China vows to tackle corruption amid reforms

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China learned an “extremely profound” lesson from the Bo Xilai scandal and will make fighting corruption a priority alongside further reform, a Communist Party spokesman has said, as a key congress opens to usher in a leadership change.

But Cai Mingzhao yesterday said political reform had to be realistic, and that China’s current system of one-party rule was not up for debate.

Bo, once a contender for top leadership in the world’s second-largest economy, was ousted in China’s biggest political scandal in two decades this year, following a scandal in which his wife murdered British businessman Neil Heywood.

“Our country is a society in transition, the phenomenon of corruption happens easily and often and is a long-term and arduous task for the party [to tackle],” Mr Cai told a news conference in Beijing’s cavernous Great Hall of the People.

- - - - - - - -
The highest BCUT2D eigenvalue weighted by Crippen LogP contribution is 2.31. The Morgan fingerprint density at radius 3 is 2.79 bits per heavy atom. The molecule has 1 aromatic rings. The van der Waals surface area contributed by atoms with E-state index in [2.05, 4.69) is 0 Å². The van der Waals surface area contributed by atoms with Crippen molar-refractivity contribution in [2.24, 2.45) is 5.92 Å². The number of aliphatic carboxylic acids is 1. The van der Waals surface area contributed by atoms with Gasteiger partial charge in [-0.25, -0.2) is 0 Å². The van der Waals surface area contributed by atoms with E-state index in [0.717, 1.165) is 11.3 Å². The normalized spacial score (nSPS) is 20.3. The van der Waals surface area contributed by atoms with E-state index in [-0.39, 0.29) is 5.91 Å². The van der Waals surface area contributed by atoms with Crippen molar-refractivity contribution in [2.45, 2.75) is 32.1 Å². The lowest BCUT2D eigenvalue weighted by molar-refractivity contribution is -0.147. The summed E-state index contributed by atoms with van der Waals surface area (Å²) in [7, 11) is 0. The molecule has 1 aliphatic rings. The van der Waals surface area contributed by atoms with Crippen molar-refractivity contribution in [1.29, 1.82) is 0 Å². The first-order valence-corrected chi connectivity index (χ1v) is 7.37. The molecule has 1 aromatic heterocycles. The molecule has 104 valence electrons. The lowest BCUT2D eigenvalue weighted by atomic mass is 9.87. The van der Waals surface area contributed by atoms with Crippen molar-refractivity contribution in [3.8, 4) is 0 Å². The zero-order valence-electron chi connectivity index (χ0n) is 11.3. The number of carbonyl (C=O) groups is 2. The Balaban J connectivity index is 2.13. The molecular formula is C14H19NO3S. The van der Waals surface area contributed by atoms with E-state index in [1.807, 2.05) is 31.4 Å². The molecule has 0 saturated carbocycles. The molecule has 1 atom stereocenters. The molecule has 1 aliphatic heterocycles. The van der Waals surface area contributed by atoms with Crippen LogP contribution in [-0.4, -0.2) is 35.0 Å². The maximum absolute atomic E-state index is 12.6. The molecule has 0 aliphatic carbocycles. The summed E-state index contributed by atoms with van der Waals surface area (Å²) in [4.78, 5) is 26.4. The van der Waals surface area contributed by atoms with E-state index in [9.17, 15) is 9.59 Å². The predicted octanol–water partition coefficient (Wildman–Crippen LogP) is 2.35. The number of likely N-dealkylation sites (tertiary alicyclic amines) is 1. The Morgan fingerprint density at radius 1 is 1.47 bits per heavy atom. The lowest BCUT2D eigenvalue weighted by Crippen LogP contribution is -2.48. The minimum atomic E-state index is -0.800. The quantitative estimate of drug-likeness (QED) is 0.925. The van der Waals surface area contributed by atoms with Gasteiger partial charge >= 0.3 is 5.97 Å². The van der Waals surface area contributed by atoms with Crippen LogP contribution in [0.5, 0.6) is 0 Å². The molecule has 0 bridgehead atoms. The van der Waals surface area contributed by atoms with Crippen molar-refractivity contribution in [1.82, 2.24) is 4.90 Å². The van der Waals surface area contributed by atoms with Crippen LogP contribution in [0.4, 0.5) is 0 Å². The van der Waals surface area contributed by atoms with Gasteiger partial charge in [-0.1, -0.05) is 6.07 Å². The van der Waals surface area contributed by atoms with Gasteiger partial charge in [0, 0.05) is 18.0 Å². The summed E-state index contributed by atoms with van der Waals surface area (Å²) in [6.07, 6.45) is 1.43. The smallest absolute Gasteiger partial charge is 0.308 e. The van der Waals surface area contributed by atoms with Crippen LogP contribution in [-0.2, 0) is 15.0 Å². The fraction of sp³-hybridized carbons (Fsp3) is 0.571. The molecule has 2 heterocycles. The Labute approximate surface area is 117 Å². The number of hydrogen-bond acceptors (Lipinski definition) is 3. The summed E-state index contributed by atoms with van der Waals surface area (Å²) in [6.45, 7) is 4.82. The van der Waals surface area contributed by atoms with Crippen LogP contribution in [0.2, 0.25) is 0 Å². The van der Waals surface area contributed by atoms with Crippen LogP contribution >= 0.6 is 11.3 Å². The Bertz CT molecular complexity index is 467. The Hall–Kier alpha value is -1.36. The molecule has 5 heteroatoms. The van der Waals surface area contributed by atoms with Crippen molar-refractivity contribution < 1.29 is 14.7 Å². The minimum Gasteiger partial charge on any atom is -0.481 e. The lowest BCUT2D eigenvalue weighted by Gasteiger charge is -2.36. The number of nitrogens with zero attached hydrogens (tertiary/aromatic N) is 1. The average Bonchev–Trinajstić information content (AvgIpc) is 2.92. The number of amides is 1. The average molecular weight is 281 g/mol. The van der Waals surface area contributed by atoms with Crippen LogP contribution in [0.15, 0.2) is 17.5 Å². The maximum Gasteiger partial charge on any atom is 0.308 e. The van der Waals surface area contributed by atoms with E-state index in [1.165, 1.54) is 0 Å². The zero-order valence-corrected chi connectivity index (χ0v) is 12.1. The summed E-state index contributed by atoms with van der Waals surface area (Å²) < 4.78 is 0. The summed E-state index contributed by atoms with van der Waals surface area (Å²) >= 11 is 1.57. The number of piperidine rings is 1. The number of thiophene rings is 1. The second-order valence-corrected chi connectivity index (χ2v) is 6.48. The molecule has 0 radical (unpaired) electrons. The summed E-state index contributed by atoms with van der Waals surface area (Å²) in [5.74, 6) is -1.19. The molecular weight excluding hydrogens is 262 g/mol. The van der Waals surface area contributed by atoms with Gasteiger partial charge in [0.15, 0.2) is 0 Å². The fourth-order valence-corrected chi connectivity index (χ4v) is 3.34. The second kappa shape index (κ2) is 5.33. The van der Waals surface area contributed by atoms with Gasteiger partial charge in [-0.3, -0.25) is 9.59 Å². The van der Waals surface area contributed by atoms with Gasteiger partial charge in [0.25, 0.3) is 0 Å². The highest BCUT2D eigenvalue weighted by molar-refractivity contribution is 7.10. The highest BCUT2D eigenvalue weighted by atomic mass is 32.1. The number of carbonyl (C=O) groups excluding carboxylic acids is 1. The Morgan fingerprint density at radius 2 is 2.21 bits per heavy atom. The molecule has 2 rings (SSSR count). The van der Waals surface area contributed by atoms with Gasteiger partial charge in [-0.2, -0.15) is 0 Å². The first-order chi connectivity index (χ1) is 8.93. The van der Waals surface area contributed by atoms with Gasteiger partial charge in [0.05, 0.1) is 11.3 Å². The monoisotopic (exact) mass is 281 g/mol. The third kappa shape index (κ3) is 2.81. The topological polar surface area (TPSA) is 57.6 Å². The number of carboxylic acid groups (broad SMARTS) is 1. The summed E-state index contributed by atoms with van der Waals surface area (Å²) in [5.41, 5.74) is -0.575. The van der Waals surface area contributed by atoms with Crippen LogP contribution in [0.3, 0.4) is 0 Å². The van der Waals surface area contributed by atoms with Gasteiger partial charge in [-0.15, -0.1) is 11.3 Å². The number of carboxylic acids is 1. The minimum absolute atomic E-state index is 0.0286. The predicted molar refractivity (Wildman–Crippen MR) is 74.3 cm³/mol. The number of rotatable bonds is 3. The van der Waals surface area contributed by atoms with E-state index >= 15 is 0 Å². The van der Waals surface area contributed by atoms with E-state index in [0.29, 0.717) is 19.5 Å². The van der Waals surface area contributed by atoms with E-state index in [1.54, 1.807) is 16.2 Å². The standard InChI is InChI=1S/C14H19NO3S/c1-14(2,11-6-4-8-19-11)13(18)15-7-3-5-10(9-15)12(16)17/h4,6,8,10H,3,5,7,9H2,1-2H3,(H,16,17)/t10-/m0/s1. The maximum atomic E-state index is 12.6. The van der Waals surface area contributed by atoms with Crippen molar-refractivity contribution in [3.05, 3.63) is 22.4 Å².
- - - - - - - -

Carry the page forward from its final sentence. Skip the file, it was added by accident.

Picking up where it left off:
“The issues of Bo Xilai and Liu Zhijun … occurred at senior levels within the party and are serious corruption cases; the lessons [learnt] were extremely profound,” he said, referring also to a railways minister sacked for corruption last year.

Bo’s wife, Gu Kailai, and his former police chief, Wang Lijun, have been jailed over the scandal that stemmed from the murder of Mr Heywood, while Bo was party chief of the south-western city of Chongqing.